Almost everyone uses some sort of shampoo – unless you’re bald, that’s just basic hygiene. A person who wasn’t able to afford to clean himself properly would likely be at a disadvantage in securing or maintaining a job. Imagine now that the government, examining this, decided that insurance ought to cover shampoo and conditioner. Further, they must do so at no cost to the consumer, regardless of which product is purchased.
Just out of habit, some people would probably continue to buy Suave and Herbal Essences or other low-priced hair care products. Over time, however, those companies would figure out that competing on price no longer makes sense, as the “price” to the buyer is the same: “free”. Likewise, a lot of people would say, “Hey, why am I buying this okay hair product when Nexium and Paul Mitchell are also included?” Eventually, most consumers would purchase the highest-quality product they could find, and manufacturers of bargain-priced products would either go out of business or stop producing inexpensive products.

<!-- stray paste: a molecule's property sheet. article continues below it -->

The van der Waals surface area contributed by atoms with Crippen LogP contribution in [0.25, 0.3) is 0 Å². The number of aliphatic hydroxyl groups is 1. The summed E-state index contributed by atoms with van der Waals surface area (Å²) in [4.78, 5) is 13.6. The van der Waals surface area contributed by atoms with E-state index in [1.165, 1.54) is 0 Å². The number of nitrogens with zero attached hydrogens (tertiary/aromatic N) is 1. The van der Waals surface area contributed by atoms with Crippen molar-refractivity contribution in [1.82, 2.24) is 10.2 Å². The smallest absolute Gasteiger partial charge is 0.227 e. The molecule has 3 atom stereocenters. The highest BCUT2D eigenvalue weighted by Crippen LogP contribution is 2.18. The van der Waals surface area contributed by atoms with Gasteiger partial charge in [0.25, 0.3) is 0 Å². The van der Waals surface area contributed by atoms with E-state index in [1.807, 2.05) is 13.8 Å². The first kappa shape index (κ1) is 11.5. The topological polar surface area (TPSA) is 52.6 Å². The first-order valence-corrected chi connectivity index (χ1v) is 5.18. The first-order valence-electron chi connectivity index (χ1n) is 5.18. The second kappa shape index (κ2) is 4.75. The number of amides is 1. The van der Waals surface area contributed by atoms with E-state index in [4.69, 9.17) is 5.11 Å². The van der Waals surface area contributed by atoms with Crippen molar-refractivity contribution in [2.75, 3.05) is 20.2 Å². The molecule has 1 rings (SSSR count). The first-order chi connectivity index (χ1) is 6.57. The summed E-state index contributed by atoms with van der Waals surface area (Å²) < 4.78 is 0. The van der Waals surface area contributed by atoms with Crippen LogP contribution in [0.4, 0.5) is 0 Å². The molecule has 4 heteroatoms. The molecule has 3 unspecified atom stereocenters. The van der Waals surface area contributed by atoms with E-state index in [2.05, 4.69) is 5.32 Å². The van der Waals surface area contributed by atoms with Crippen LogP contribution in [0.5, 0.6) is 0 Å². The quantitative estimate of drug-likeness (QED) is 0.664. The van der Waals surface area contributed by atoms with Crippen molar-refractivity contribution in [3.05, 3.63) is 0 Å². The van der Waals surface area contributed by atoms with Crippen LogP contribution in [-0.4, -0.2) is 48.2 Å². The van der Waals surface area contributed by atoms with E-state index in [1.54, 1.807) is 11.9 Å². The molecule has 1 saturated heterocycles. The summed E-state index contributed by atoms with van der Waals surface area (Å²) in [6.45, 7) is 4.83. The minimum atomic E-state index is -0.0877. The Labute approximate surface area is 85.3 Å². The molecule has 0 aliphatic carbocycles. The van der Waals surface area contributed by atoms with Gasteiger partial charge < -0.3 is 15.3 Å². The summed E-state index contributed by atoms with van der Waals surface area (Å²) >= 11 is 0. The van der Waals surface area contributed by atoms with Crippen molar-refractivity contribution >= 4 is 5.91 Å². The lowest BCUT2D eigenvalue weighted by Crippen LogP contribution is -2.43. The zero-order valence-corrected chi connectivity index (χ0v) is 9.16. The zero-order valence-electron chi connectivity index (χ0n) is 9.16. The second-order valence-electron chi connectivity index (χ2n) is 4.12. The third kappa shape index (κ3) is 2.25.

Thus, a formerly inexpensive product will only be available in a very costly form, and people who had previously purchased it will “need” the insurance to buy it. The calculated costs to insurance companies will bear no relation to the actual costs, and premiums will rise more than predicted.
Please explain to me how this will not happen with “free” birth control, currently available for $9/month at Target and Wal-Mart, but with premium versions available for five or six times that price. Tuesday marked the beginning of the end of the market for generic, low-cost contraception that women can pay for out of pocket.